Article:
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Historic 'email' hack details revealed

Do Not UseDo Not Use 19/05/2016

An archive detailing a historic hack and its fallout has been handed over to the National Museum of Computing.

Previously, the cache of documents, press cuttings and letters had been kept by Robert Schifreen, who hacked BT's Prestel system in 1984.

He and Steve Gold took control of Prestel and penetrated the email inbox belonging to the Duke of Edinburgh.

The legal case around the hack helped define computer misuse laws in the UK and around the world.

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The archive contains detailed information about how the hack was carried out and the two-year legal wrangle it began.

Robert Schifreen said the whole saga had begun by accident.

"I was testing a modem and was typing in random numbers to see if they worked or not," Mr Schifreen told the BBC. "And one of them did."

The number gave access to Prestel - a basic, text-based computer system developed in the late 1970s and early 1980s that gave people an early taste of online information services.

Customers dialled up and browsed thousands of pages that held information about everything from stocks and shares to weather forecasts and news headlines. In 1983, it was expanded to include a crude form of email.

Purely by accident, Mr Schifreen had stumbled across a live Prestel account that had the number 2222222222 and a password of 1234.

Even better, it was not a customer account.

"It was only supposed to be for Prestel staff," he said.

A quick scan of the pages available via this account revealed a phone number for a test mainframe used by administrators maintaining the service.

"I tried that on and off for a good few months," said Mr Schifreen. "One day, after months of trying, I dialled up this test computer, and it showed a page saying, 'This is the system manager password'."

"I logged in with it, and it said, 'Welcome to Prestel. You are now system manager'."

Initially, this gave Mr Schifreen and Mr Gold access to only the test system. However, the Prestel system administrators had made another security blunder.

"The golden rule they broke was that in this test computer they used live data," Mr Schifreen said.

"They used live passwords on that test machine."

Those live passwords let the pair get access to the working system.

The hack was aided by the fact that the two men were dialling up after 18:00, when phone calls got a lot cheaper.

This had proved useful, Mr Schifreen said, because by then the Prestel security team had gone home for the day.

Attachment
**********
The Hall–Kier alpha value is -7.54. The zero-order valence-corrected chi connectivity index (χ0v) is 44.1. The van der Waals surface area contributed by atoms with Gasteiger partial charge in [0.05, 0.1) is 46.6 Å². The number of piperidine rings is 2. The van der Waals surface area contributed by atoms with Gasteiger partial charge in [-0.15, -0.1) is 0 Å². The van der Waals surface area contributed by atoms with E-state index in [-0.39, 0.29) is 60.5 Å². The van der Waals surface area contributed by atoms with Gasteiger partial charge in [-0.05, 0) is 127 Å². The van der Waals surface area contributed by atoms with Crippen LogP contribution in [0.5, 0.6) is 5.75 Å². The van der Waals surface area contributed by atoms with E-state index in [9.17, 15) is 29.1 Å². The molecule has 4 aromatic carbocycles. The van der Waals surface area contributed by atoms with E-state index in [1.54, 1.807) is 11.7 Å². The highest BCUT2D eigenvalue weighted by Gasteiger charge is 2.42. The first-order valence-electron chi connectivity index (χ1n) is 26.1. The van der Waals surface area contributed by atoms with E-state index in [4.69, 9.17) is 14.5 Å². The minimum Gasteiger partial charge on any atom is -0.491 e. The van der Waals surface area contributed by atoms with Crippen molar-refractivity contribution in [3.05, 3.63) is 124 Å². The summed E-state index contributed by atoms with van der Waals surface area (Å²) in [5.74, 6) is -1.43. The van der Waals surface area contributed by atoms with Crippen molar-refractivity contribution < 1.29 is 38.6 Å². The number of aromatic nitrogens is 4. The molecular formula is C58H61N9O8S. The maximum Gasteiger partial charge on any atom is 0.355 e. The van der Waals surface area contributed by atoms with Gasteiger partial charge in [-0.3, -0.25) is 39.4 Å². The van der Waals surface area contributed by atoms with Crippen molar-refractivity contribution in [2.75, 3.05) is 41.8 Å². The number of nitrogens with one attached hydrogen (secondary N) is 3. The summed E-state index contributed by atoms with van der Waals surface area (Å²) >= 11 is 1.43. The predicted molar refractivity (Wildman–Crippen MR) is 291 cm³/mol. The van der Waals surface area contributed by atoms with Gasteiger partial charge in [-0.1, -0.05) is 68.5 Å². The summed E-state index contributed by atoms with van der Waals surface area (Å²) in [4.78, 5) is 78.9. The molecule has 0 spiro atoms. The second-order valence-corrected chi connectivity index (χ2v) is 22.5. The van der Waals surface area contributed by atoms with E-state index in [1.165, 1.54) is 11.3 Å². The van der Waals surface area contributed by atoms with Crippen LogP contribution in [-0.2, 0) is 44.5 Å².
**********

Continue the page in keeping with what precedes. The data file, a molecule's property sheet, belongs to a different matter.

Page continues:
As a responsible hacker, Mr Schifreen was open about his findings and informed Prestel owner BT about his high-level access and his ability to change any page on Prestel.

Initially, BT dismissed his claim that he could edit any page and brushed him off.

"I changed [the main login page] and then called them back and said, 'Now tell me it cannot be done,'" he said. "They got straight on the phone to Scotland Yard."

But there was just one problem with calling in the cyber-cops - at the time there, was no law under which the men could prosecuted.

"There were no specific laws," said John Austen, former head of the Scotland Yard computer crime unit, who arrested Mr Schifreen and Mr Gold.

"But that was not just in the UK. There were no laws anywhere in the world other than prosecutions undertaken by the FBI into wire fraud."

"I'd never arrested computer hackers before then," he said.

Initially, the pair were charged with offences under the Forgery and Counterfeiting Act as this was the law that seemed to capture the essence of what they had done in reusing the internal passwords.

The charges stuck, and the two hackers were found guilty.

They appealed, and the conviction was overturned.

The prosecution sought to get this decision undone, which led to the case being referred to the House of Lords.

But the Lords upheld the original appeal, and the two men were acquitted in 1986.

At the time, Lord Justice Lane said it had been inappropriate to use the forgery law to prosecute the two hackers.

"The police were quite happy that I was acquitted as it demonstrated the need for a computer hacking act of some sort," Mr Schifreen said.

"The Computer Misuse Act of 1990 resulted."

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